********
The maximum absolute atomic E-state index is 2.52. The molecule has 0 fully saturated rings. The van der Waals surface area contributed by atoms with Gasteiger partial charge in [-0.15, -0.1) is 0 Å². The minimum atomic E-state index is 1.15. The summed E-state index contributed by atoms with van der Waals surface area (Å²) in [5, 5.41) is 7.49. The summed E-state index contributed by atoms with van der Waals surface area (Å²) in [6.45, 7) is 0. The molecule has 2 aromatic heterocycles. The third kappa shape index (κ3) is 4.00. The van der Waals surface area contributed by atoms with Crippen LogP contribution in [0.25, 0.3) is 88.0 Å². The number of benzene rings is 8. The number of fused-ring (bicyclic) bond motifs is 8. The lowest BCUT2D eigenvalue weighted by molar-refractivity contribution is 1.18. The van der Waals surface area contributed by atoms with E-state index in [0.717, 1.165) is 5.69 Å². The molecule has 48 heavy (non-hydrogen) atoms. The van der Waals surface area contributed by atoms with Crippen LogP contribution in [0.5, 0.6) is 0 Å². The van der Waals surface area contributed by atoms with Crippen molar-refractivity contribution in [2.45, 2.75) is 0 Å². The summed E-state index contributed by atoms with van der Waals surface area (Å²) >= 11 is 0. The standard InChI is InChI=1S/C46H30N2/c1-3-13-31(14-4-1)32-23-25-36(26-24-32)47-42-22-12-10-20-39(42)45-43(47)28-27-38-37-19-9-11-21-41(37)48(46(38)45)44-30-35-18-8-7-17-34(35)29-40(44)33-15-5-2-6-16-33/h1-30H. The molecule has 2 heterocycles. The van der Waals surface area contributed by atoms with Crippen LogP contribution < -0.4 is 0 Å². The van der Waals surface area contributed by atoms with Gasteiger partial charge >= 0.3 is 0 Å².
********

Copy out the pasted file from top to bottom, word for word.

The maximum absolute atomic E-state index is 2.52. The molecule has 0 fully saturated rings. The van der Waals surface area contributed by atoms with Gasteiger partial charge in [-0.15, -0.1) is 0 Å². The minimum atomic E-state index is 1.15. The summed E-state index contributed by atoms with van der Waals surface area (Å²) in [5, 5.41) is 7.49. The summed E-state index contributed by atoms with van der Waals surface area (Å²) in [6.45, 7) is 0. The molecule has 2 aromatic heterocycles. The third kappa shape index (κ3) is 4.00. The van der Waals surface area contributed by atoms with Crippen LogP contribution in [0.25, 0.3) is 88.0 Å². The number of benzene rings is 8. The number of fused-ring (bicyclic) bond motifs is 8. The lowest BCUT2D eigenvalue weighted by molar-refractivity contribution is 1.18. The van der Waals surface area contributed by atoms with E-state index in [0.717, 1.165) is 5.69 Å². The molecule has 48 heavy (non-hydrogen) atoms. The van der Waals surface area contributed by atoms with Crippen LogP contribution in [0.5, 0.6) is 0 Å². The van der Waals surface area contributed by atoms with Crippen molar-refractivity contribution in [2.45, 2.75) is 0 Å². The summed E-state index contributed by atoms with van der Waals surface area (Å²) >= 11 is 0. The standard InChI is InChI=1S/C46H30N2/c1-3-13-31(14-4-1)32-23-25-36(26-24-32)47-42-22-12-10-20-39(42)45-43(47)28-27-38-37-19-9-11-21-41(37)48(46(38)45)44-30-35-18-8-7-17-34(35)29-40(44)33-15-5-2-6-16-33/h1-30H. The molecule has 2 heterocycles. The van der Waals surface area contributed by atoms with Crippen LogP contribution < -0.4 is 0 Å². The van der Waals surface area contributed by atoms with Gasteiger partial charge >= 0.3 is 0 Å².